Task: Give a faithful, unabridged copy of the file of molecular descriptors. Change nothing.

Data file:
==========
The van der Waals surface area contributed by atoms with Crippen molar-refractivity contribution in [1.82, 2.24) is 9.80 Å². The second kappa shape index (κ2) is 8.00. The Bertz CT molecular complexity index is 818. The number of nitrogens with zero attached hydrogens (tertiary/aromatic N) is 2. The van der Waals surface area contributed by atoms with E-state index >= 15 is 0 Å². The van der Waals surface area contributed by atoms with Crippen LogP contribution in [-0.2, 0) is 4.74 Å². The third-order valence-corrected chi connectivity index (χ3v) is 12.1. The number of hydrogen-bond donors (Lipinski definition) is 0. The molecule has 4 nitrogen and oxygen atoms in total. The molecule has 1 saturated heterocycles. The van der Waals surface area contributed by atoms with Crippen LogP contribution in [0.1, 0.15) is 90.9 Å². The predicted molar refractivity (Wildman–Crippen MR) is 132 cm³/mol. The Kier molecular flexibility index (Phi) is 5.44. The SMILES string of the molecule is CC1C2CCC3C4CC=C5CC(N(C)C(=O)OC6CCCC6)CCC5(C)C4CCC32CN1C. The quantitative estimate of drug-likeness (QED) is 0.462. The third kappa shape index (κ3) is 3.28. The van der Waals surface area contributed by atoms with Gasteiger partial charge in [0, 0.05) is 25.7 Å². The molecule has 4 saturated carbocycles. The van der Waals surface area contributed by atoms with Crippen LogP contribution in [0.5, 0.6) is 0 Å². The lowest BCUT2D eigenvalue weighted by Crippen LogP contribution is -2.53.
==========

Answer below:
The van der Waals surface area contributed by atoms with Crippen molar-refractivity contribution in [1.82, 2.24) is 9.80 Å². The second kappa shape index (κ2) is 8.00. The Bertz CT molecular complexity index is 818. The number of nitrogens with zero attached hydrogens (tertiary/aromatic N) is 2. The van der Waals surface area contributed by atoms with E-state index >= 15 is 0 Å². The van der Waals surface area contributed by atoms with Crippen LogP contribution in [-0.2, 0) is 4.74 Å². The third-order valence-corrected chi connectivity index (χ3v) is 12.1. The number of hydrogen-bond donors (Lipinski definition) is 0. The molecule has 4 nitrogen and oxygen atoms in total. The molecule has 1 saturated heterocycles. The van der Waals surface area contributed by atoms with Crippen LogP contribution in [0.1, 0.15) is 90.9 Å². The predicted molar refractivity (Wildman–Crippen MR) is 132 cm³/mol. The Kier molecular flexibility index (Phi) is 5.44. The SMILES string of the molecule is CC1C2CCC3C4CC=C5CC(N(C)C(=O)OC6CCCC6)CCC5(C)C4CCC32CN1C. The quantitative estimate of drug-likeness (QED) is 0.462. The third kappa shape index (κ3) is 3.28. The van der Waals surface area contributed by atoms with Gasteiger partial charge in [0, 0.05) is 25.7 Å². The molecule has 4 saturated carbocycles. The van der Waals surface area contributed by atoms with Crippen LogP contribution in [0.5, 0.6) is 0 Å². The lowest BCUT2D eigenvalue weighted by Crippen LogP contribution is -2.53.